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The right hand has to know what the left hand is doing, especially when they're working on top of each other, or close to it. In these lean-and-mean days, operations and performance knowledge needs to move faster than ever. As a result, this information must be allowed to be exchanged between plant floors and business levels despite the risks posed by computer viruses and unauthorized intruders. Here's how some experienced users and their networks are doing it.Bleeding-Edge Integration
Manufacturing Kogenate Factor VIII blood-clotting agent for hemophilia patients is serious and complicated business, so it demands some equally complex and well-coordinated networking. The biotech production process that Bayer Health Care uses to make it at its Berkeley, Calif., facility involves the usual two-stage method of growing cells in fermentation, and then purifying them to extract active ingredients. However, the specific process for building this coagulation drug is more complicated because it's difficult to assemble what is one of the world's largest complex-protein molecules. This complexity is essential for Kogenate to properly mimic in its patients the regular clotting factor found in people without hemophilia.
"When Kogenate Factor VIII was invented 20 years ago, it changed how this illness was managed," says David Kavanaugh, Bayer's principal process control system (PCS) engineer. "It enabled hemophilia to be treated with preventive therapy instead of having to be reactive."
The operational controls at Bayer's Kogenate production and related facilities include three primary systems located in multiple buildings at the site. The first monitors and controls flows, temperatures, levels, weights, dissolved oxygen and other variables in Bayer's fermentation vessels and related equipment using a variety of I/O modules and controllers managed by ABB's System 800xA distributed control system (DCS). There are about 8,000 I/O points spread among multiple fermenting units in Bayer's main production building.
The second system controls an advanced HVAC application that provides Bayer with a sterile manufacturing atmosphere for its cleanrooms. The motors, dampers, filters and other equipment are controlled by six building automation systems (BASs) from Siemens Industry, while their sensors and I/O components are controlled by Siemens' Apogee automation system.
The third system is Bayer's central utilities, which provide steam, ultra-pure water for injection (WFI) into the vessels, coolant, lights and power, and are monitored and controlled by GE Intelligent Platforms' Proficy iFix HMI/SCADA system. This system also includes several of Rees Scientific's Centron environmental monitoring systems (EMSs) for lab temperature monitoring.
Although each of the three systems worked well enough on its own island, Bayer's engineers and manager craved better data access, so they could make better and faster process decisions, and be more proactive and productive by throttling back downstream when an upstream problem occurs, or ramping up upstream when downstream indicates that it's idle and needs more to do.One for All, All for One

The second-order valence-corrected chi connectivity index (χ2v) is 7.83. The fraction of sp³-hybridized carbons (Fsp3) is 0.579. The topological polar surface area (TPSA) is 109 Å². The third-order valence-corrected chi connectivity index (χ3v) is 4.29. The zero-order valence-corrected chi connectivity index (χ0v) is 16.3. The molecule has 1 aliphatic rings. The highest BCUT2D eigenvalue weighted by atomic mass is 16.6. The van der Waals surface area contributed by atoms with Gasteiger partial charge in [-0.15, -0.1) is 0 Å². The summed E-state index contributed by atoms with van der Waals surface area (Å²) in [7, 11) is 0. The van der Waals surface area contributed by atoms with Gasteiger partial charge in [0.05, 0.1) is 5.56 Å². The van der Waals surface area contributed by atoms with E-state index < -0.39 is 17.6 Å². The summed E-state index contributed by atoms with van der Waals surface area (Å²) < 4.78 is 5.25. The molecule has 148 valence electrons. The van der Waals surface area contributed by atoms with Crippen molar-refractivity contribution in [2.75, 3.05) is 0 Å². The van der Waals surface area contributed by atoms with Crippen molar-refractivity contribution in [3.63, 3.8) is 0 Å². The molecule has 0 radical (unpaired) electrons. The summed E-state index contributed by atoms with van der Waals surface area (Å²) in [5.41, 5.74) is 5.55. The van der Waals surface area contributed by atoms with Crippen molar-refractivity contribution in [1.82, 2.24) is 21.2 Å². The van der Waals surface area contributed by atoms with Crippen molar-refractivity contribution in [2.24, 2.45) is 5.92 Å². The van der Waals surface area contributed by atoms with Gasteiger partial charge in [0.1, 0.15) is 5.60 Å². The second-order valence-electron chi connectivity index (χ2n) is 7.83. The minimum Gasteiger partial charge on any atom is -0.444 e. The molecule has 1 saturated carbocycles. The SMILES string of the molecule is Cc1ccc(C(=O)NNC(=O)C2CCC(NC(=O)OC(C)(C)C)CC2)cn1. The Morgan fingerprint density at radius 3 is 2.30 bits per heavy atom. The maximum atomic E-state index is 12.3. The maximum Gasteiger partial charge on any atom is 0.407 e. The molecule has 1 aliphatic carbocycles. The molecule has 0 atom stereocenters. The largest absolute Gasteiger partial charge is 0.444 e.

"It's always been part of our vision to make process data available to everyone that needs it, and to do it in a way that's easy to use," Kavanaugh says. "Previously, all three systems were standalone, each with their own PCs, HMIs and historians, and the only way to get information was to be physically in front of each one. So, our staff had to do a lot of running between buildings to get information that wasn't accessible otherwise and couldn't be shared. As a result, our main job for the past five years has been to tie these three systems together with an overall process control system. We began by creating a standalone fiberoptic and copper PCS network that reached all our buildings, and piggybacked it on top of the corporate IT infrastructure that already had fiber, switches and telecom running to all the buildings. However, we then installed our own dedicated Ethernet switches that were under our control, so we wouldn't disrupt corporate IT and they wouldn't disrupt us."
The PCS network uses TCP/IP communications via Cisco Systems Ethernet switches that enable intelligent data routing. On the plant floor, the 800xA DCS also converts data into a form the PCS above it can use and send up to the enterprise level.
To make the PCS network secure, Kavanaugh follows Bayer's existing corporate IT security standards, which include firewalls for physical access, passwords and other standard IT policies and procedures (Figure 1). "Our PCS network is physically separate from the corporate network, except for one connection through a firewall, which is Cisco's Adaptive Security Appliance switch."Marc Leroux, ABB's marketing director for collaboration and productivity, adds, "The only totally secure network is one that has no connections, but you can't run control systems and applications that way. So, security requirements get a lot more stringent with dedicated ports on their firewalls that only allow communications between specific MAC addresses, require authentication and security certificates to prevent man-in-the-middle attacks, maintain only one point of contact between the plant and the enterprise, and examine all traffic at that point, such as making sure all its communications are OPC messages." More Needed